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Giving birth is one epic journey and like most things pregnancy related, it is very personal with no two women’s experiences exactly the same.

But according to recent research, while their experiences may not have been identical, many women do have similar feelings after a birth in which their own or their baby’s life was threatened.

In some cases, these feelings can taint the entire experience of motherhood and be felt for years after leaving hospital.

According to the research, the most common feelings during the experience and immediately after are:

  • Fear – You may have experienced fearing for your life or your baby’s life and would describe it as “shocking”, ”frightening” or “horrifying”. For some, this fear was intensified by seeing fear on health professionals’ faces.
  • Worry for family – Feeling near to death, you worried about leaving your baby and other children behind and how your family would cope.
  • Anger – You may feel a sense of anger toward your own body for “letting you down” and robbing you of a great pregnancy and birthing experience. Anger may also be felt toward health professionals if you understand there was a delay in diagnosis of a condition or that during the emergency you were isolated, ignored, treated inadequately, impersonally or unequally, or not listened to.
  • Guilt – You may have experienced guilt believing the trauma to be your fault. It is also very common to feel guilty when there is a prolonged separation from your baby or you felt more concerned for your own health than your baby’s in the initial aftermath.
  • Loss – Loss is experienced on a number of fronts. Commonly there is a feeling of loss of control in general, over your body, over medical decisions, and over a life event. You may also have felt a loss of ‘normality’ and replaced it with a sense of failure and ‘incompetence or incapability of performing the physical process of reproduction’.

Many women also continue to experience negative consequences well beyond the first few months.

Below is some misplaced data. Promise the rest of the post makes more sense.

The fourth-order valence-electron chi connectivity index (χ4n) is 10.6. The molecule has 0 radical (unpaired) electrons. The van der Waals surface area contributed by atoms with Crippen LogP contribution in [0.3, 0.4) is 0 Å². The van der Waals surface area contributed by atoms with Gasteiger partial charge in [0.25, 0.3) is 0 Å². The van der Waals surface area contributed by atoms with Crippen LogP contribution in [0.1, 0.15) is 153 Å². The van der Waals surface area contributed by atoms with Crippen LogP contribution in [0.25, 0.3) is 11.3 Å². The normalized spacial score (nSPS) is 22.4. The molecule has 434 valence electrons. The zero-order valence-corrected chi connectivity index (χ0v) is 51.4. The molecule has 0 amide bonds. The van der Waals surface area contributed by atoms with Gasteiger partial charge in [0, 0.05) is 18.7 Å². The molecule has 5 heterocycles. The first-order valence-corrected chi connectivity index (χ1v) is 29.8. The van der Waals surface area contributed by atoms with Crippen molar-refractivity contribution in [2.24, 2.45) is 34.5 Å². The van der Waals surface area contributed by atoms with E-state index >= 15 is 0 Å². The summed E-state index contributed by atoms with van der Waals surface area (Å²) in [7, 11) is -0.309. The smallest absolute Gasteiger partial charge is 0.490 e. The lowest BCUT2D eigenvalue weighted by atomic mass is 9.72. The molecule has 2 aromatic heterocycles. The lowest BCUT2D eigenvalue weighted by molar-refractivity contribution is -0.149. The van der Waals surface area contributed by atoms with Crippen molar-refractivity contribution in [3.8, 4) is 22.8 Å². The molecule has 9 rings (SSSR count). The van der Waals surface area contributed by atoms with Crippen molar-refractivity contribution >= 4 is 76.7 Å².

The most common ongoing effects include:

  • Seeking a cause and ruminating – It is very common to want to find a reason for why such a terrible event has happened. As such, you may blame yourself or health care professionals, or hold onto a general sense of unfairness or injustice if no obvious cause can be found. It is common to continuously think over and over about how things could have been different in any of these scenarios.
  • Post-traumatic stress symptoms – You may relive your experience in the form of flashbacks or nightmares. You might avoid hospitals, doctors, or even other pregnant women as they remind you of your experience. These symptoms may have only appeared 1-6 months after the birth as the initial joy of baby’s arrival slowed down and you had more time alone to reflect.
  • Difficulty bonding with baby – You may have experienced a separation from your baby due to your own medical treatment. Care may have been given by a family member which hindered your ability to establish breastfeeding and develop a close relationship with your baby creating a sense of failure as a mother.

It is important to understand that all of these feelings are extremely common and a natural reaction to being in a very scary situation with little to no control.

It is equally important to note that you can seek help if working through them on your own is difficult.

There are special supports available where you can speak safely and openly about what has happened and work on healing in the best way for you.

While many women feel the same way, everyone has their own unique story to work through and find different coping mechanisms helpful.

As a starting point, I recommend you contact PANDA (Post and Antenatal Depression Association) on 1300 726 306. They can discuss your situation with you and refer you to specialists in your area if necessary. You can also visit the COPE (Centre of Perinatal Excellence) website for further information on birth trauma and resources.

Image courtesy of Shutterstock.com
  • It is so important to get help and support in times like this.

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  • I think all births are traumas to sone extent or another. There is a great deal of pain after all. It’s just some births are less or more traumatic then others

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  • I have relatives who have had PND and definitely think that I will need to talk to my doctor and the early childhood nurses at my community health centre to ensure I’m okay after the baby’s birth. It’s important to keep lines of communication open to get help as soon as possible and I definitely want to ensure that.

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  • great to read

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  • I had quite a traumatic “natural” birth with my first child which ended up with me in surgery and a much longer healing process than a Cesarean. As a result of these injuries and the surgery I ended up suffering Anxiety. When I fell pregnant with my second child I struggled to get excited about it as I keep stressing about the birth even when I was only newly pregnant. My prior experience definitely took away from my enjoying the pregnancy and I started to stress quite a lot. I have since undergone hypnotherapy to assist with my Anxiety and have been able to lead a lot more of a “normal” life since undergoing the Hypnotherapy. To any mum suffering from Anxiety I can not recommend it highly enough.

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  • Sad to read some of the members traumatic experiences. Thanks mouth of mums for allowing us to share our experiences